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INSIDE NATURE’S GIANTS
WEDNESDAYS, JUNE 20 AND 27 AT 9 PM
EIGHT, ARIZONA PBS

– New Episodes Get Under the Skin of the Giant Squid and the Camel
to Explore Their Evolutionary Secrets and Anatomical Mysteries –

They’re back! The intrepid scientific team from Inside Nature’s Giants returns with two new episodes exploring the evolutionary secrets and anatomical mysteries of two of nature’s strangest animals — the camel and the giant squid. Shot on location in Australia and New Zealand, Inside Nature’s Giants brings together these skilled specialists — comparative anatomist Dr. Joy Reidenberg, veterinary scientist Mark Evans, evolutionary biologist Richard Dawkins and biologist Simon Watts — for more wildlife adventures. Inside Nature’s Giants airs Wednesdays, June 20 and 29, 2012 on Eight, Arizona PBS.

(NOTE: The animals dissected in Inside Nature’s Giants died naturally in the wild or in zoos, or were from officially sanctioned culls.)

“Giant Squid” Wednesday, June 20, 2012, 9 p.m.

The team travels to New Zealand to examine one of the most deeply mysterious creatures on Earth — the giant squid. Thought by many to be the stuff of legend, it was only in the late 19th century that the giant squid was first officially recorded by scientists, after one leviathan squid washed up on a beach in New Zealand.
With anatomy that seems ripped from the pages of a science fiction novel, the giant squid has a razor sharp beak, teeth on its tentacles and tongue, a throat that dives through the middle of its brain and three hearts that power blue blood through a muscle filled jet-propulsion cloak.

Related to slugs and snails, this monster from the deep, along with its cousin the colossal squid, is the largest invertebrate in the world. It has never been filmed in its natural habitat hundreds of meters down, but occasionally specimens are brought to the surface by deep-sea trawlers. 
Since little is known about how giant squids behave, Dr. Reidenberg dons a wet suit to meet its shallower water cousin, the giant Pacific octopus. Embracing this startled animal, she discovers what it’s like to hold a boneless, jet-propelled beak with eight arms. Simon Watt investigates how octopus and squid are masters of disguise and survive underwater warfare using camouflage, ink jets and spectacular light shows.

During the dissection, the team pieces together how giant squid hunt, how they jet through the water, how their quick-fire beak pulverizes food and why it has such enormous eyes. They also discover the brutal truth about giant squid sex, surely one of nature’s most unusual and complex reproductive systems.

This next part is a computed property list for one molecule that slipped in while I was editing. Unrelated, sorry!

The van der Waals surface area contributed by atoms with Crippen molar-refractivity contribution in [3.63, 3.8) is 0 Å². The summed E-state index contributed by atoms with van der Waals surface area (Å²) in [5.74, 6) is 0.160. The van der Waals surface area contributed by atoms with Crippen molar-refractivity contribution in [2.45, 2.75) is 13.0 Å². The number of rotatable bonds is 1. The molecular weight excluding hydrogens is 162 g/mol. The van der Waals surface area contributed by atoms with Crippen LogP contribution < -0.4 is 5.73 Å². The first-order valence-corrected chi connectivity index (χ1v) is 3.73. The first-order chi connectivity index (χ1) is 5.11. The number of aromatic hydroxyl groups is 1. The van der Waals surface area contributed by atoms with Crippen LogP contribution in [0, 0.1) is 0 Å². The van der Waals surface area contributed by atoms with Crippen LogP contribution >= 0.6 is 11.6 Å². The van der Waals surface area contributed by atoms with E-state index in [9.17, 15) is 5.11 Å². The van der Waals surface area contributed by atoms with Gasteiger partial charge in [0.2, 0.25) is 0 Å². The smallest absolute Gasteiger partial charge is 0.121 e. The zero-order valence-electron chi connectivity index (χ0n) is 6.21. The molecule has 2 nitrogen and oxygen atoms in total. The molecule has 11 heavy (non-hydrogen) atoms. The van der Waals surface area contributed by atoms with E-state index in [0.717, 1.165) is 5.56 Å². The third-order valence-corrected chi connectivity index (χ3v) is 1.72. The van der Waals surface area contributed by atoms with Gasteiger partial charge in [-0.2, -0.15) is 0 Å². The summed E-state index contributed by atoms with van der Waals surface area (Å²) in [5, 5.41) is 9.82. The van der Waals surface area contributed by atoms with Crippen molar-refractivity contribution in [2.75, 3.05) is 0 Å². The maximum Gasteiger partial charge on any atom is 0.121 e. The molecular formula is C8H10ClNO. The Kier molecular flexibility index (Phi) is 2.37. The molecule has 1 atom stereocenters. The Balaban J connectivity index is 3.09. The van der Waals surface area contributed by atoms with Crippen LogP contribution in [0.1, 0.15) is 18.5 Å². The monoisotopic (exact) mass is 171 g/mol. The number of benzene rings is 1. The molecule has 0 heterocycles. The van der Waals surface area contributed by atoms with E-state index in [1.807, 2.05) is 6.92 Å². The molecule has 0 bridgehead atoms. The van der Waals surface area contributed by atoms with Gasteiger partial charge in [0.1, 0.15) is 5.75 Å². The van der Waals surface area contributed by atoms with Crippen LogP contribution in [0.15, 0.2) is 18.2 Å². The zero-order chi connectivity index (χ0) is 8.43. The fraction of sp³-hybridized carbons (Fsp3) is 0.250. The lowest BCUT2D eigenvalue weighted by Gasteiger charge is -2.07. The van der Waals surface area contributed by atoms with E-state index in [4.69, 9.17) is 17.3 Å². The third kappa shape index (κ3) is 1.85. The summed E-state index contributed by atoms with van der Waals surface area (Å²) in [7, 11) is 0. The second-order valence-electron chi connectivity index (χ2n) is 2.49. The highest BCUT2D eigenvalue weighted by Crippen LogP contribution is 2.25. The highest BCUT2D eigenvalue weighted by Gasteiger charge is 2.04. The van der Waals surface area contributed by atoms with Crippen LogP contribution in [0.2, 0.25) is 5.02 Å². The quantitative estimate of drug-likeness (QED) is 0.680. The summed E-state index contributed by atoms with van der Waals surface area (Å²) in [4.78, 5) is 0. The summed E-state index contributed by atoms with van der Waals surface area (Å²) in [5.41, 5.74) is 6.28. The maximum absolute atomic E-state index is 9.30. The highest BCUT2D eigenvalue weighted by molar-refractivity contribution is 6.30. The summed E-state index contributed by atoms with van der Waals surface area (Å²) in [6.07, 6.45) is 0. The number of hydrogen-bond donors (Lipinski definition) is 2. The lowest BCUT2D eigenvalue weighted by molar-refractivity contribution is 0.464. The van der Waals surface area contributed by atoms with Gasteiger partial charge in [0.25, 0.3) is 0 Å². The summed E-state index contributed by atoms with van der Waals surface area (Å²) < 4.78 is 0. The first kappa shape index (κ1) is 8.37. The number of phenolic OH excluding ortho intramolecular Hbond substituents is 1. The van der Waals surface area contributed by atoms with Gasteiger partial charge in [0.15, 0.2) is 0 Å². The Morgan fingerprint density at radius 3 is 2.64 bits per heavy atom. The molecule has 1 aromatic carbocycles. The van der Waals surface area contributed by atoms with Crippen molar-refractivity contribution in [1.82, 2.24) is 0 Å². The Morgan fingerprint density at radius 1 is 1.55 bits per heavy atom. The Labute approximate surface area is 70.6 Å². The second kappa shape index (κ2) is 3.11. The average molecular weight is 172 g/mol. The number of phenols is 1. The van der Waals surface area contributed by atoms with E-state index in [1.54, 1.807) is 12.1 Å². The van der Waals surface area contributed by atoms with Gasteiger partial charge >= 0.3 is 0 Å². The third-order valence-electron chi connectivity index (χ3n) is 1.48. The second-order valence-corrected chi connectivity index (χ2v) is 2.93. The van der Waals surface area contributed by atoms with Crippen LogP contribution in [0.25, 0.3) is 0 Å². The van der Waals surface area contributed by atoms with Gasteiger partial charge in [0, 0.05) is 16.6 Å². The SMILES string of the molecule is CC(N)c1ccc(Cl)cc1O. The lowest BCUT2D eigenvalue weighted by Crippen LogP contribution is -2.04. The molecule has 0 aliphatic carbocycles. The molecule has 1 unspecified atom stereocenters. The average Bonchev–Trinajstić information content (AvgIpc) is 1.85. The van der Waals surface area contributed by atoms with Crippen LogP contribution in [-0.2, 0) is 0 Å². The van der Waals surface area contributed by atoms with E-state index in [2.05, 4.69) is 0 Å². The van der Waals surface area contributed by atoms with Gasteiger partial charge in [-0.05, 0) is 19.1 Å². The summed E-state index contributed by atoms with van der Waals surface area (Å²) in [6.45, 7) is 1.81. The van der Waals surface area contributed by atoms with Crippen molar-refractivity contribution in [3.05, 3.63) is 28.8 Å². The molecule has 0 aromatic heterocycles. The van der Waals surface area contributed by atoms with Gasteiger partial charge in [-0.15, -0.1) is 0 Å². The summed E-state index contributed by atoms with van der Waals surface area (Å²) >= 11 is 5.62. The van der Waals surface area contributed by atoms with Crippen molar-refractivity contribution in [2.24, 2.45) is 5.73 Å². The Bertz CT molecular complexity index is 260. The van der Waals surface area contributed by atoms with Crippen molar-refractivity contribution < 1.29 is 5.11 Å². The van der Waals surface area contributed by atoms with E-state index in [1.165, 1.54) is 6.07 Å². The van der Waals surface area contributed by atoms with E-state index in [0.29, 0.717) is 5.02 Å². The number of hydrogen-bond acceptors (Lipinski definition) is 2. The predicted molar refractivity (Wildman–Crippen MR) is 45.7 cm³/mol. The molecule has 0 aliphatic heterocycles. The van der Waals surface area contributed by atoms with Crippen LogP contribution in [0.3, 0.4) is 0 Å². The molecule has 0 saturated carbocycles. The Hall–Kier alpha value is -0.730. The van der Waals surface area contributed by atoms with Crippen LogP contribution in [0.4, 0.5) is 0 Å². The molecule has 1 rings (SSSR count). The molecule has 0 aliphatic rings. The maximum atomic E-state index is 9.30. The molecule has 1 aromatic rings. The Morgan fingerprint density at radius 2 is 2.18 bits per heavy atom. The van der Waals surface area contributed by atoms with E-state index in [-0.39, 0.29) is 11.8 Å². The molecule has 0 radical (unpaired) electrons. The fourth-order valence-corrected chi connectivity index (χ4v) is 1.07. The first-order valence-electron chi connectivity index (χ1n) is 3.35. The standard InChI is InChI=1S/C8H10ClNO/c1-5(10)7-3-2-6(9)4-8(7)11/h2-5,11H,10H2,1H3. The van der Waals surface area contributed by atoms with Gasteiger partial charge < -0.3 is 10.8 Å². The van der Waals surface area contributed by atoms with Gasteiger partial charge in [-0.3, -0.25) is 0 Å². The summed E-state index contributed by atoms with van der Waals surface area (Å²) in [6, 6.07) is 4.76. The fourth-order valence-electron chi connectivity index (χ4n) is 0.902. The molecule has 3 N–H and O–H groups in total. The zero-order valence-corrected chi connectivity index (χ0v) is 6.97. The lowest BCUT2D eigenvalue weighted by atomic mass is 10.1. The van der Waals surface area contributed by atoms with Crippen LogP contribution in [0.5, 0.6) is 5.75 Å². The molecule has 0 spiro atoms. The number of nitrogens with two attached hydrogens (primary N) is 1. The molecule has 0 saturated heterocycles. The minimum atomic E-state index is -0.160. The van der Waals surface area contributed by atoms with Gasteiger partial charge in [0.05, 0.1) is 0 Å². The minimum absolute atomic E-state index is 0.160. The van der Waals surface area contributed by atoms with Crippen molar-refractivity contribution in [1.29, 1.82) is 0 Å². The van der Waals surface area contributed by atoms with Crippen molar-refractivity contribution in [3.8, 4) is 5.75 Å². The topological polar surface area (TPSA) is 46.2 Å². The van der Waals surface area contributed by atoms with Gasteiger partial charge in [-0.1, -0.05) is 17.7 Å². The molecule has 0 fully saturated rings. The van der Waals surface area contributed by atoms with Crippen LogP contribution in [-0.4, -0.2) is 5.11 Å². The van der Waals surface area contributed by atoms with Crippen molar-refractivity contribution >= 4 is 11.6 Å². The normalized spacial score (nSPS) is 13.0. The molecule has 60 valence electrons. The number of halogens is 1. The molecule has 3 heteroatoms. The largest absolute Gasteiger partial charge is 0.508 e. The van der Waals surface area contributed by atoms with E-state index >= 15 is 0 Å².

“Camel” Wednesday, June 27, 2012, 9 p.m.

In this episode, Mark Evans and Dr. Joy Reidenberg brave the Australian Outback to dissect a camel, the ultimate desert survivor.

We don’t think of Australia as the home of camels, yet in the middle of this vast continent there are over a million feral dromedaries roaming around. European settlers introduced them over a century ago to help build Australia’s railways and explore the outback. But with the advent of roads, cars and trucks, camels were no longer needed, so their owners released them into the desert. Instead of dying off, camels had a population explosion, increasing their numbers until they now play havoc with the environment and destroy native species. In an attempt to cut back the destruction, the Australian government has introduced a culling program.

Braving soaring heat and scorching sun, the dissection team uncovers the secret of the camel’s hump and investigates how its elastic legs, stretchy lips and pedestal (a strange bump on its chest) are among the many surprising adaptations that enable these animals to thrive in such a dry and hostile environment. Other strange adaptations include an extension of its soft palate that can be inflated out of its mouth like a big red balloon. To female camels this is irresistible — particularly when the male covers his mouth with wads of white saliva. (The camel, if fully hydrated, will produce 80 liters of saliva per day.)

Richard Dawkins explores the history of the camel and other “invasive species” in Australia, and reveals its surprising origins in North America. And Simon Watt learns how to break in and ride a wild camel from champion camel-jockey Glenda Sutton. He discovers that although this animal does spit and kick – there’s much more to marvel at than its cantankerous reputation.

About Eight, Arizona PBS

Eight, Arizona PBS specializes in the education of children, in-depth news and public affairs, lifelong learning, and the celebration of arts and culture -- utilizing the power of noncommercial television, the Internet, educational outreach services, and community-based initiatives. The PBS station began broadcasting from the campus of Arizona State University on January 30, 1961. Now more than 80 percent of Arizonans receive the signal through a network of translators, cable and satellite systems. With more than 1 million viewers each week, Eight consistently ranks among the most-viewed public television stations per capita in the country. Arizonans provide more than 60 percent of the station's annual budget.

Eight is a member-supported service of Arizona State University.